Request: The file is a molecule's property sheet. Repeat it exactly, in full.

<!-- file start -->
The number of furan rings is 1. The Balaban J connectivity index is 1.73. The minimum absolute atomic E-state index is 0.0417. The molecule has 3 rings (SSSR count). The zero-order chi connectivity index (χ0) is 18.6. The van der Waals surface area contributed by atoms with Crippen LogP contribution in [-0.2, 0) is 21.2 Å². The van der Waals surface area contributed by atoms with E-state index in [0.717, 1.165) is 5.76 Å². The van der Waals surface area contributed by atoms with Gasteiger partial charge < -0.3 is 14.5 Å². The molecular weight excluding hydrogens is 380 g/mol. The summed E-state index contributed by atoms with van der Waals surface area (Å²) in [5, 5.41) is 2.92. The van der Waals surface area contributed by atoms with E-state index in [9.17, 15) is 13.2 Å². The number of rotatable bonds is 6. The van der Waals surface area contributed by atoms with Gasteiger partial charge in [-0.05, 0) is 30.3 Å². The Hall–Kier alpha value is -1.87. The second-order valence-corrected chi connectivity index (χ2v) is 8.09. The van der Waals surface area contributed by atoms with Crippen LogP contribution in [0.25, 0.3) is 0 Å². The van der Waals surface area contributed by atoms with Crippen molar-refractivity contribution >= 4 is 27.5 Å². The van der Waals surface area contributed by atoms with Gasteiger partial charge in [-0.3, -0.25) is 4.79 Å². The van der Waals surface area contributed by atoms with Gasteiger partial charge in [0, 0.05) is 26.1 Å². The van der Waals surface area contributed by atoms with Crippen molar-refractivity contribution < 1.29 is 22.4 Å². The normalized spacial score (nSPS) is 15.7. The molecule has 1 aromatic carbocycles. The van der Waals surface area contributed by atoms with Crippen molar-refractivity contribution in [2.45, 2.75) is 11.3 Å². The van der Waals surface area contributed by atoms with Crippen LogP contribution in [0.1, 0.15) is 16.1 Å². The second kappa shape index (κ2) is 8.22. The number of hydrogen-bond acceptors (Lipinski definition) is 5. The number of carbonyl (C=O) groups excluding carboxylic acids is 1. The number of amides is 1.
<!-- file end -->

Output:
The number of furan rings is 1. The Balaban J connectivity index is 1.73. The minimum absolute atomic E-state index is 0.0417. The molecule has 3 rings (SSSR count). The zero-order chi connectivity index (χ0) is 18.6. The van der Waals surface area contributed by atoms with Crippen LogP contribution in [-0.2, 0) is 21.2 Å². The van der Waals surface area contributed by atoms with E-state index in [0.717, 1.165) is 5.76 Å². The van der Waals surface area contributed by atoms with Gasteiger partial charge < -0.3 is 14.5 Å². The molecular weight excluding hydrogens is 380 g/mol. The summed E-state index contributed by atoms with van der Waals surface area (Å²) in [5, 5.41) is 2.92. The van der Waals surface area contributed by atoms with E-state index in [9.17, 15) is 13.2 Å². The number of rotatable bonds is 6. The van der Waals surface area contributed by atoms with Gasteiger partial charge in [-0.05, 0) is 30.3 Å². The Hall–Kier alpha value is -1.87. The second-order valence-corrected chi connectivity index (χ2v) is 8.09. The van der Waals surface area contributed by atoms with Crippen LogP contribution in [0.25, 0.3) is 0 Å². The van der Waals surface area contributed by atoms with Crippen molar-refractivity contribution >= 4 is 27.5 Å². The van der Waals surface area contributed by atoms with Gasteiger partial charge in [-0.3, -0.25) is 4.79 Å². The van der Waals surface area contributed by atoms with Gasteiger partial charge in [0, 0.05) is 26.1 Å². The van der Waals surface area contributed by atoms with Crippen molar-refractivity contribution < 1.29 is 22.4 Å². The normalized spacial score (nSPS) is 15.7. The molecule has 1 aromatic carbocycles. The van der Waals surface area contributed by atoms with Crippen molar-refractivity contribution in [2.45, 2.75) is 11.3 Å². The van der Waals surface area contributed by atoms with Crippen LogP contribution in [0.1, 0.15) is 16.1 Å². The second kappa shape index (κ2) is 8.22. The number of hydrogen-bond acceptors (Lipinski definition) is 5. The number of carbonyl (C=O) groups excluding carboxylic acids is 1. The number of amides is 1.